small victories

i don’t ever really know what sinks in when i talk to my kids about racism. about sexism. about ableism, heterosexism, cis privilege, imperialism, genocide, etc. i’m just winging it. trying to teach them to recognize their privilege. to see white supremacy, the patriarchy, police officers and capitalism for what they are. me and their daddy try to contextualize it so it intersects with their lived experiences. but who knows. this parenting thing is like making it all up when the script is supposed to be in front of you.

and i’m even more dubious when i talk to my 8 y/o. sure, he grasps more, but he’s not as attentive or empathetic as his little sister. he’s bright. but can still be pretty self centered. i dont know what lessons about the struggles of others really make an impression. which made the other night at bedtime especially thrilling. in an enraging kind of way.

elijah and i were snuggling in his top bunk. it was dark and we were just cuddling quietly. sometimes we talk, sometimes we share stories, but that night it seemed like we were just going to lay there quietly while he fell asleep.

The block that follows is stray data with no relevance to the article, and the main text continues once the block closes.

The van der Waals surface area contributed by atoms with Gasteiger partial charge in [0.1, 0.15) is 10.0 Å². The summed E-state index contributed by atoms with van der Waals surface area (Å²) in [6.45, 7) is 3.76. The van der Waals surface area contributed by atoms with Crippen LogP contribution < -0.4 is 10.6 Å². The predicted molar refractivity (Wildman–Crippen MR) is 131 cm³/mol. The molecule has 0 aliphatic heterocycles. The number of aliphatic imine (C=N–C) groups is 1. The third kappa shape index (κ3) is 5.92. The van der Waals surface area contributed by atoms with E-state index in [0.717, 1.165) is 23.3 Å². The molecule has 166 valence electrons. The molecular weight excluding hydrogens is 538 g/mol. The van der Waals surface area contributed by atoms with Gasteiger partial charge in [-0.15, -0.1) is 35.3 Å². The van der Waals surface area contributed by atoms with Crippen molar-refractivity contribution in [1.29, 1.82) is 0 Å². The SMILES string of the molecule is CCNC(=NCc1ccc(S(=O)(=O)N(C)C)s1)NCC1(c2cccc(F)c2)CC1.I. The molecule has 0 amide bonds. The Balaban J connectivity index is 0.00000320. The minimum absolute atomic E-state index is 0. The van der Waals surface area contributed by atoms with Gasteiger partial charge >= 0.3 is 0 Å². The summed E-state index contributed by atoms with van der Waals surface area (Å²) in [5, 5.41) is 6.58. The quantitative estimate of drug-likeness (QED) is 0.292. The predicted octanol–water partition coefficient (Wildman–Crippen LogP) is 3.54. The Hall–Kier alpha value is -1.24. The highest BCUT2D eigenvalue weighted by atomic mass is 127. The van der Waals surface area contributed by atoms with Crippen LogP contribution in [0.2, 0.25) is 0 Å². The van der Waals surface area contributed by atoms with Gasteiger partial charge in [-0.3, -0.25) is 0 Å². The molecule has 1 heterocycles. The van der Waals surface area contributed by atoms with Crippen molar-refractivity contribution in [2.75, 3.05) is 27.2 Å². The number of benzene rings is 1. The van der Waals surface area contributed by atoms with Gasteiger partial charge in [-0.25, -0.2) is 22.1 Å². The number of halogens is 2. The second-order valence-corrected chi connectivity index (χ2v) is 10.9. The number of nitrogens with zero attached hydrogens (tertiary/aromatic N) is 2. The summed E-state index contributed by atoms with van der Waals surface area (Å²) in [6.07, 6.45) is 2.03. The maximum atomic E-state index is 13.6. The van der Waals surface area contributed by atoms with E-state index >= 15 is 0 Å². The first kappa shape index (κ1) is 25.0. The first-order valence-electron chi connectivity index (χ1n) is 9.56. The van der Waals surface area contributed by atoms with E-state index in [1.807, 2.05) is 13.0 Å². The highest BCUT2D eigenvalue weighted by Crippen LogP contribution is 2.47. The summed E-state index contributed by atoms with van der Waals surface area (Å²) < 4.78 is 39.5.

after a few minutes of cuddles e finally broke the silence, startling me a bit. he started with the bold (but totally unshocking) statement that they’d read a racist book in class that day. i was intrigued, curious to see how he’d interpreted our informal lessons. the book is called “betcha” and is a tool for teaching rounding and estimation. elijah was angry because the whole book centers around two boys: one white, one black. and apparently throughout the book the white boy consistently, diligently does his estimation and rounding, thus getting every problem right. while the black boy just sort of guesses: sometimes getting it right but more often getting it wrong. ugh, right? but oh, so run of the mill.

we’ve talked about racism as it intersects with academics, the way teachers will differentially treat white students and students of color. especially black students. about tracking and school suspensions and all other manner of white supremacy in the classroom. and here it was glaring my kid in the face and he saw it for what it was. it’s a little thing, i get that. and he didn’t harass his teacher for reading it–which feels like step two in teaching your white kids to recognize racism. i can’t wait for step two, y’all.

so i’m just going to sit here and appreciate my little one and do a tiny, tiny shimmy of exaltation. and then get back to the work of raising white kids to see the world around them critically and resist the crazy bullshit at every turn.

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being the body